Published on September 28th, 2017 | by The GC Team0
Three-quarters of Britons fear smart home risks
Smart home technology is predicted to reduce household bills and the cost of home insurance, but the nation has deep concerns about the impending ‘smart home revolution’, despite the prospective cost savings.
According to a report by MoneySuperMarket, 76% of Britons admit to being ‘fearful’ of the smart home concept, citing unapproved data collection as the greatest worry.
Other concerns included the technology being hacked by criminals (51%), being made unusable by a virus (43%) and recording people without their knowledge (42%).
The UK price comparison website polled over 2,000 people to get the nation’s opinions on smart home technology and the Internet of Things, and found that whilst the majority (77%) had heard of the connected home, only 6% claimed to know a lot about smart home technology. The most popular gadget was a smart TV, owned by 30% of those polled, followed by a smart energy meter, owned by 16%.
Dan Plant, editor-in-chief at MoneySuperMarket, acknowledging that many people are understandably anxious that the benefits will be countered by threats such as hacking and loss of privacy, said: “It’s up to the makers of smart devices and applications to reassure consumers that they are not putting themselves at risk.”
In the September issue of GC (page 13), our consumer electronics guru George Cole posed a pertinent question relating to smart home security: “Energy ratings are now standard on many products and these help consumers choose the most energy efficient devices. So why not a security rating for IoT products?” he wrote. “IoT could transform our industry and our homes, but it will be consumer confidence in the products rather than technology that determines whether it becomes a mass market or a niche sector.”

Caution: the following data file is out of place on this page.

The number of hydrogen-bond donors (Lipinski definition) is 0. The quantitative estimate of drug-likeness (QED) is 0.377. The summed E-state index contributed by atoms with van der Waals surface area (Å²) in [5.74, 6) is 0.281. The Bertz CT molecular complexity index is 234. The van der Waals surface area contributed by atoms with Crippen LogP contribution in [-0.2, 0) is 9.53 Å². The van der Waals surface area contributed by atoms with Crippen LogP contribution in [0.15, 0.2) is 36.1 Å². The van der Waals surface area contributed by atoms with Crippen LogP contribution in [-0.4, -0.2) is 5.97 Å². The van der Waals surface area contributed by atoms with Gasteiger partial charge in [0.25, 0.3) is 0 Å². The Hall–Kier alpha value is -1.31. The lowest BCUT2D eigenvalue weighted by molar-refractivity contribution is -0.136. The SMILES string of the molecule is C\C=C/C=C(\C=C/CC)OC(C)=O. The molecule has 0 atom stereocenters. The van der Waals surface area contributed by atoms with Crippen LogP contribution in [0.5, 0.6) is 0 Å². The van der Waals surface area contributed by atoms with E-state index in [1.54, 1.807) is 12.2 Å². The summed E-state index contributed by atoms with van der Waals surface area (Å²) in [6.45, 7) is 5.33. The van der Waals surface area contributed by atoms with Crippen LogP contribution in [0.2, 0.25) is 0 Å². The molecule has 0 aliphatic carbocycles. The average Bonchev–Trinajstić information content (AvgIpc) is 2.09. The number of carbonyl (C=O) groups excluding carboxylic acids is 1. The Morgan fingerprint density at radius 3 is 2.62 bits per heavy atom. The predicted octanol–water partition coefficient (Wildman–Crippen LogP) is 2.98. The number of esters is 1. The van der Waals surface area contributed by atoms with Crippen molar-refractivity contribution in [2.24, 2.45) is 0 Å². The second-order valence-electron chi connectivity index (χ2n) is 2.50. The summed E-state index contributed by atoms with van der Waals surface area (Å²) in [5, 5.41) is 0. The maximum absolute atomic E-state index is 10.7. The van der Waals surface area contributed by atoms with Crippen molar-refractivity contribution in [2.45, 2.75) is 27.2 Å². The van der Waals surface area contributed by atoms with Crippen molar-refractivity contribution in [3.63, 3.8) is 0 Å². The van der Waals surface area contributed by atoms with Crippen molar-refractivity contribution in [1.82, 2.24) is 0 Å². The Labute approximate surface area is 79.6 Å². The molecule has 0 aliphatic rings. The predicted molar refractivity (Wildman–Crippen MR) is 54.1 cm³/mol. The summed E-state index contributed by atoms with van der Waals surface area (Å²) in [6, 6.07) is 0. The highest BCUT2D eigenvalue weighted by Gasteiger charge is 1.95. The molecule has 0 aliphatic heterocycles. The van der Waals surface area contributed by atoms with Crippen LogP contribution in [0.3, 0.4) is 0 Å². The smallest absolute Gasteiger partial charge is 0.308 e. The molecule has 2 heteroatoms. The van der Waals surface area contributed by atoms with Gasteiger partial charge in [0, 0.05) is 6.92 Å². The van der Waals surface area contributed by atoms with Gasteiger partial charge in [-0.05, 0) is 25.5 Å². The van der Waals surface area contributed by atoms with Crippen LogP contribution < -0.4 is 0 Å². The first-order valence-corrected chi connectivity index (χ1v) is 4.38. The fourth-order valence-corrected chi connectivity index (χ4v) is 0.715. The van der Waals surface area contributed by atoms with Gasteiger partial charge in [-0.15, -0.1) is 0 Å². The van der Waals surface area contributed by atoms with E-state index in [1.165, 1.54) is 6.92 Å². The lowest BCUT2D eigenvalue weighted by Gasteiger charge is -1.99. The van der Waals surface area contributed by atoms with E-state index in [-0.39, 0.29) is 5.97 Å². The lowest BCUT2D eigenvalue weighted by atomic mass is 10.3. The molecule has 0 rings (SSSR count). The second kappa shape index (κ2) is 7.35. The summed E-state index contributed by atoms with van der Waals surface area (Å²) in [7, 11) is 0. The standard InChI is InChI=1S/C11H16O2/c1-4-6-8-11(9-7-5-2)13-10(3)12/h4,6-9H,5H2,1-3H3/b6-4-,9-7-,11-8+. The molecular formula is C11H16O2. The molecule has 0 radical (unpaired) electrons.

Responding to the MoneySuperMarket report, Cesare Garlati, chief security strategist at the prpl Foundation, said: “IoT consumers need to be aware of the security risks attached to IoT devices, of which there are many. ‘IoT security is broken’ is a well-known phrase in the industry and so the public have every right to be fearful of connected devices in the home.
“Manufacturers and developers need to stop focusing on sales and instead should address these glaring issues. All basic security efforts start with the home router, which is the first, last and only line of defence to every device in the home. Negligence towards security here is like leaving your front door unlocked – your first line of defence against attackers. You are exposing not only your private information but yourself and your family.”
Despite public concern, the MoneySuperMarket report concluded that the benefits of investing in smart home technology are likely to outweigh the fears.
The prpl Foundation Smart Home Security report details the fundamentals of IoT security which consumers can use to reduce the risk of attack.